Sunday, May 17, 2015

Boston: is this justice?

by Nani Lawrence, Writing Intern

Boston bomber, Dzhokhar Tsarnaev, received the death sentence. You know this already. You’ve read all those articles questioning the morality of the death penalty. “Killing to prove killing is wrong” and “X amount of innocent inmates” aside—though pretty dang valid on their own—people forget that money makes the world go round.

Some people support the death penalty because it costs less to put an inmate to death than
to support them in prison for the rest of their lives. But is that actually true? It seems to depend on which state you’re looking at. Even then, the answer appears ambiguous.
According to, a federal death penalty case typically costs over $620,000. When costs are less than $320,000, the probability of being sentenced to death increased roughly 25 percent. In California, these costs totaled $1.94 million, and incarceration as a whole totaled $1 billion. You could argue that these costs, while ridiculous, are just a one-time inconvenience. Fair.

Typically it costs anywhere from $20,000-$40,000 to house one inmate for one year, and sometimes more. estimates that housing one inmate in Guantanamo Bay costs taxpayers $900,000 a year. That’s one year. (If that ain’t enough justification to shut it down, what is.)

Prisoners have rights. They deserve health care. They deserve rehab. Some people “get” this. Largely, these and other essential needs account for the high costs taxpayers complain about and/or contribute to.

Here’s another horrifying statistic that you should already know: “the land of the free” has the highest incarceration rate in the world. In 2008, the US locked up 751 people per 100,000 people. “If you count only adults, one in 100 Americans is locked up,” wrote Adam Liptak for The New York Times. Can you imagine what that figure is, seven years later?
That seems like it just might be a whole heck of a lot of taxpayer money.

Dollars, sense, plus matters of morality—it may be time to rethink the death penalty. But these issues go WAY beyond that. To meaningfully reform the prison-industrial--the “penal system”--much, MUCH more has to change.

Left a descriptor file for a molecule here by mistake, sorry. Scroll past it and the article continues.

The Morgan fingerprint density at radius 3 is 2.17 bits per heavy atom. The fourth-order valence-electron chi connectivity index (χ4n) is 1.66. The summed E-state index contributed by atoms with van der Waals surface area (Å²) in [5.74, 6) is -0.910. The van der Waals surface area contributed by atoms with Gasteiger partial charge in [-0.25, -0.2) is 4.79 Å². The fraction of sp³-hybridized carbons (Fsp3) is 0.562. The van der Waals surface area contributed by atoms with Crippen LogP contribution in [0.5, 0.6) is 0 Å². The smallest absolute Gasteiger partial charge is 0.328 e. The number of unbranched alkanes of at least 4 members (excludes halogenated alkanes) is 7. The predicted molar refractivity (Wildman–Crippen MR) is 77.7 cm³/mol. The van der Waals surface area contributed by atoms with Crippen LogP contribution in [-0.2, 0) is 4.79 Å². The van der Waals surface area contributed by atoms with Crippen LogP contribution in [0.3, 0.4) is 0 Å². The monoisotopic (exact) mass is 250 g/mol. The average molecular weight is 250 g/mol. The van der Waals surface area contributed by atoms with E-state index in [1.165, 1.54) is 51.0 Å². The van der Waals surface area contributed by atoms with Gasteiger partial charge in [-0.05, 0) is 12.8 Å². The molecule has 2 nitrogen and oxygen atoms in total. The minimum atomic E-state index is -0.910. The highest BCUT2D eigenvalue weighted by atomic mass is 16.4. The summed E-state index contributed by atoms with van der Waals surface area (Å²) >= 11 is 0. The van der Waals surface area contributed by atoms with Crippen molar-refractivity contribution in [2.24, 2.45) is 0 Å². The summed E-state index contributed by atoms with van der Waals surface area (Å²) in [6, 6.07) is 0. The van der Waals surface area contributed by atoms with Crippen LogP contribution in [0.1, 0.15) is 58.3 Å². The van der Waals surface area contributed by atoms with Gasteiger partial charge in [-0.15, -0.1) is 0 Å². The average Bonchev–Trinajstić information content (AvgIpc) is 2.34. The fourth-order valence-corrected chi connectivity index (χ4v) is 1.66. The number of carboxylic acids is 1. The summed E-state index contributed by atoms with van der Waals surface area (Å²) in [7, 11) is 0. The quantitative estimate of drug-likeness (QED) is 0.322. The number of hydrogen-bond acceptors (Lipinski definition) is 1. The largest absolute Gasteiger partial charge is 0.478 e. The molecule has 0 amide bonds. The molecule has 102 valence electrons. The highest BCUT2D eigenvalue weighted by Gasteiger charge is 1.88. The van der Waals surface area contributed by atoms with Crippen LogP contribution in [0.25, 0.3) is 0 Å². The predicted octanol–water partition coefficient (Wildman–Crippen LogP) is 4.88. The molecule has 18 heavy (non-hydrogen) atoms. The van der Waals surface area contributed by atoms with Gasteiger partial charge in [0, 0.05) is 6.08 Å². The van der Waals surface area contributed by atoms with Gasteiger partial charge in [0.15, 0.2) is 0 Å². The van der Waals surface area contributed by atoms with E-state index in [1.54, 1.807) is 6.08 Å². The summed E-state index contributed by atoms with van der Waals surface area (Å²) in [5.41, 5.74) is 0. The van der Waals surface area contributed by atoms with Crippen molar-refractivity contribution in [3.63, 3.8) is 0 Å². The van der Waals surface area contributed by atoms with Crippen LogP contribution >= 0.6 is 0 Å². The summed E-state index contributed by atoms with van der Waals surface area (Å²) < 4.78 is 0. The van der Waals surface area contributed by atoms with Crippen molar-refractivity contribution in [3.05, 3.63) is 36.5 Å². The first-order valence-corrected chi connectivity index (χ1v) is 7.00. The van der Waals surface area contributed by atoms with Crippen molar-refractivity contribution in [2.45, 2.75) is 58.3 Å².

The increased costs of housing inmates are mainly due to an aging population’s healthcare costs. In California, an inmate costs about $50,000. KPBS Web Producer Wendy Fry found after an inmate hits 55, “you can basically calculate three times the cost.” California does have a high cost of living anyway, but spending on average $150,000 on just healthcare? That’s pretty steep. Healthcare reform anyone?

Drug policy changes might improve our incarceration travesty. Non-violent crimes do NOT deserve a years-long-to-life sentence. In the article mentioned above, Liptak wrote:

People who commit nonviolent crimes in the rest of the world are less likely to receive prison time and certainly less likely to receive long sentences. The United States is, for instance, the only advanced country that incarcerates people for minor property crimes like passing bad checks, (James) Whitman wrote. Efforts to combat illegal drugs play a major role in explaining long prison sentences in the United States as well. In 1980, there were about 40,000 people in American jails and prisons for drug crimes. These days, there are almost 500,000.

(Note: James Whitman is a specialist in comparative law at Yale.)

It may be a bit much to ask our “great” country to learn from any other, or care about the impacts incarceration has on non-violent criminals’ lives long after they’re released, or understand that marijuana has very positive effects on otherwise hopeless patients. But one can hope, no matter how naively.

Tsarnaev, without question, deserves to pay for what he did. Taxpayers giving even one cent, however indirectly, to this low-life is unconscionable. If putting to death one horrible individual is the answer, can you sleep at night knowing you indirectly condone all of these other policies? The “penal system” needs a complete overhaul to serve the citizens of this country, instead of potentially ruining their lives on both sides of the fence.  Maybe then, the U.S. might truly be “great” again


Post a Comment

Social Compare